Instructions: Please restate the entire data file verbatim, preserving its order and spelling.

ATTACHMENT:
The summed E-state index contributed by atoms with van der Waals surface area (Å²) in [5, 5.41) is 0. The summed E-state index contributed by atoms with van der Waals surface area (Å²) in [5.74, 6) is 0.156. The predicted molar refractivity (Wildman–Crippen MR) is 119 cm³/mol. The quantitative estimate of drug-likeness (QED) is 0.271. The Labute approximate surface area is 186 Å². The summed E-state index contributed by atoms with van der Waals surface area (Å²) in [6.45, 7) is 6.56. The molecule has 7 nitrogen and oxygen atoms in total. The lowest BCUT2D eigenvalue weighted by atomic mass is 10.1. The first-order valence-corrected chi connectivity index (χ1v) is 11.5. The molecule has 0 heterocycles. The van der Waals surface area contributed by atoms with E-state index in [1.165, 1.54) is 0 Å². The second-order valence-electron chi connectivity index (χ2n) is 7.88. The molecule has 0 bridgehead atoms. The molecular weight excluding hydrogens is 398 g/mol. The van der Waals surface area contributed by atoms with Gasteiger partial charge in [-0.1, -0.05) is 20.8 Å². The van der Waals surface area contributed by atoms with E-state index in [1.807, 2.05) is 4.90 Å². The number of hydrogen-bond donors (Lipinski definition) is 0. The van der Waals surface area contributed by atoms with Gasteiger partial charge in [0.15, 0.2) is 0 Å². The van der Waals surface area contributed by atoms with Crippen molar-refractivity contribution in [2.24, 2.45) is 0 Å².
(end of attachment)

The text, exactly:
The summed E-state index contributed by atoms with van der Waals surface area (Å²) in [5, 5.41) is 0. The summed E-state index contributed by atoms with van der Waals surface area (Å²) in [5.74, 6) is 0.156. The predicted molar refractivity (Wildman–Crippen MR) is 119 cm³/mol. The quantitative estimate of drug-likeness (QED) is 0.271. The Labute approximate surface area is 186 Å². The summed E-state index contributed by atoms with van der Waals surface area (Å²) in [6.45, 7) is 6.56. The molecule has 7 nitrogen and oxygen atoms in total. The lowest BCUT2D eigenvalue weighted by atomic mass is 10.1. The first-order valence-corrected chi connectivity index (χ1v) is 11.5. The molecule has 0 heterocycles. The van der Waals surface area contributed by atoms with E-state index in [1.165, 1.54) is 0 Å². The second-order valence-electron chi connectivity index (χ2n) is 7.88. The molecule has 0 bridgehead atoms. The molecular weight excluding hydrogens is 398 g/mol. The van der Waals surface area contributed by atoms with Gasteiger partial charge in [-0.1, -0.05) is 20.8 Å². The van der Waals surface area contributed by atoms with E-state index in [1.807, 2.05) is 4.90 Å². The number of hydrogen-bond donors (Lipinski definition) is 0. The van der Waals surface area contributed by atoms with Gasteiger partial charge in [0.15, 0.2) is 0 Å². The van der Waals surface area contributed by atoms with Crippen molar-refractivity contribution in [2.24, 2.45) is 0 Å².